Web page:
On May 24, 2006, plaintiff filed a cross-motion asking the court to: (1) deny defendant's motion; (2) grant decision-making authority to the parent coordinator; (3) modify the parenting-time schedule; (4) require defendant to contribute to the full-time child caretaker expense; and (5) compel defendant to pay counsel fees and costs. Plaintiff asserted that defendant's income amount on his Case Information Statement (CIS), which he submitted to the motion judge, was "seriously underestimated." Plaintiff suggested that the defendant was "running a significant amount of [personal living] expenses through his business . . . ." Both parties disagreed with the other's assertion of facts concerning income, expenses, and standards of living. This is consistent with the parties' positions during the trial at which allegations and disputes regarding significant unreported income were exchanged.
On June 12, 2006, without having oral argument or a plenary hearing, the motion judge entered an order as to both parties' motions in which defendant's child support payment was reduced to $498 per week, or approximately $25,896 a year, and all other relief was denied. The motion judge did not render a written opinion, but provided a "statement of reasons" on the order itself. The court found "that the [parties'] Judgment of Divorce provides for a review of the child support obligation. The Court has calculated the obligation pursuant to the parties' Case Information Statements and in accordance with the Child Support Guidelines."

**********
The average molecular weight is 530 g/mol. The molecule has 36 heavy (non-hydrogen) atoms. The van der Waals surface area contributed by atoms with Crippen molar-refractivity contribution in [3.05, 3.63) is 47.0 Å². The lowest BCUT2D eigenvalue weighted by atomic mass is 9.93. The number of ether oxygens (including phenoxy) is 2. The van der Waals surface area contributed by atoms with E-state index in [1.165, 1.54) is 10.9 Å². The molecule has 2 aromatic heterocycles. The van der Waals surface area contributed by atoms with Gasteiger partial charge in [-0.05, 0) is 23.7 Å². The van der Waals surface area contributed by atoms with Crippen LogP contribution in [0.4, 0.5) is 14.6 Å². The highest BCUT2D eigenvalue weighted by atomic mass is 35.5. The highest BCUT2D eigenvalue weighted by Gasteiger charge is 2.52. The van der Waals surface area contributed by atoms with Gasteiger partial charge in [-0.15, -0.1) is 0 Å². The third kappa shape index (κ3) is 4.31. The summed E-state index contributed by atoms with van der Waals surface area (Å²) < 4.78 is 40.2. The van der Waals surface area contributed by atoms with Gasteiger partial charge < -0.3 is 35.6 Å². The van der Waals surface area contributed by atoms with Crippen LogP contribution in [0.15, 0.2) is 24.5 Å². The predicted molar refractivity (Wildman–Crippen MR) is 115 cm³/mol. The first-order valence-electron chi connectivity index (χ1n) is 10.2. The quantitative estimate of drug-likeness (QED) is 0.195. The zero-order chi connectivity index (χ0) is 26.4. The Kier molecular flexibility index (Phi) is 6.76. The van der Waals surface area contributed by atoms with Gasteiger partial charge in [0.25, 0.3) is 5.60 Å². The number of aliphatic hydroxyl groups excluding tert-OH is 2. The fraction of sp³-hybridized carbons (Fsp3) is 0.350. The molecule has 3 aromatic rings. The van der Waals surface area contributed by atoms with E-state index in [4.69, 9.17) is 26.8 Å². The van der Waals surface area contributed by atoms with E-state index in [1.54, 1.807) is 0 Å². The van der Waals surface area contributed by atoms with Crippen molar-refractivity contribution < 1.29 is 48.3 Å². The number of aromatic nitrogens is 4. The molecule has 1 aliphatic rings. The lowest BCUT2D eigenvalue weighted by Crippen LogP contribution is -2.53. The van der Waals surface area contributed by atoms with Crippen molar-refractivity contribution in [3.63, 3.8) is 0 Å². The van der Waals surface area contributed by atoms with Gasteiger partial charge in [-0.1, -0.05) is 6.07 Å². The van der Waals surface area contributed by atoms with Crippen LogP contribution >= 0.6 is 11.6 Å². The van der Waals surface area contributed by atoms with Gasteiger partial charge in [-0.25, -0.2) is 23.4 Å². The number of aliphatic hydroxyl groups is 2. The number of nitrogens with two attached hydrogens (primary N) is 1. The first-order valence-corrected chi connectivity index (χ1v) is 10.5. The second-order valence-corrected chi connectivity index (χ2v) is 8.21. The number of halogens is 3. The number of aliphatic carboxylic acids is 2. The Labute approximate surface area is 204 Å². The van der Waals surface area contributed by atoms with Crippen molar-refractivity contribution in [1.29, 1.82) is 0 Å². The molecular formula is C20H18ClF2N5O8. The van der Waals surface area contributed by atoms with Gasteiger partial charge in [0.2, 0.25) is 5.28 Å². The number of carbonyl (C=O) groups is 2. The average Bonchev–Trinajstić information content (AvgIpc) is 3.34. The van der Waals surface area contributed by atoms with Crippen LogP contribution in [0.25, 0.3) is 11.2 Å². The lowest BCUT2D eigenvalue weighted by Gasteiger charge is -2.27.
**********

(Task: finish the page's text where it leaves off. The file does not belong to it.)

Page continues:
The motion court attached to the order a "sole parenting worksheet" on which the revised child support was calculated. The court apparently used the incomes supplied by the parties on their respective CIS forms. The court calculated defendant's obligation to be $498 per month, based on defendant contributing approximately 70% of the parties' total income. In the order, the motion court also denied plaintiff's request to compel defendant to contribute to the "costs of a nanny" because the Divorce Judgment did not provide for it.
On June 28, 2006, plaintiff filed a motion for reconsideration of the June 12 order, asking the court to: (1) maintain the original child support amount, with the exception of additionally compelling defendant to make a 60% contribution toward the child care costs; (2) compel defendant to pay plaintiff's counsel fees and costs; (3) schedule a plenary hearing to establish current child support and permit discovery should the court determine modification is appropriate; and (4) permit the parenting coordinator to revise the parenting time schedule. In support of her motion, plaintiff suggested that the motion judge erred in fixing defendant's income amount because the 2005 income amount stated in defendant's CIS was exactly the same income amount he reported in 2004. Therefore, modification was not warranted. Plaintiff argued that since the trial court did not accept defendant's 2004 income representation, neither should the motion judge.*fn3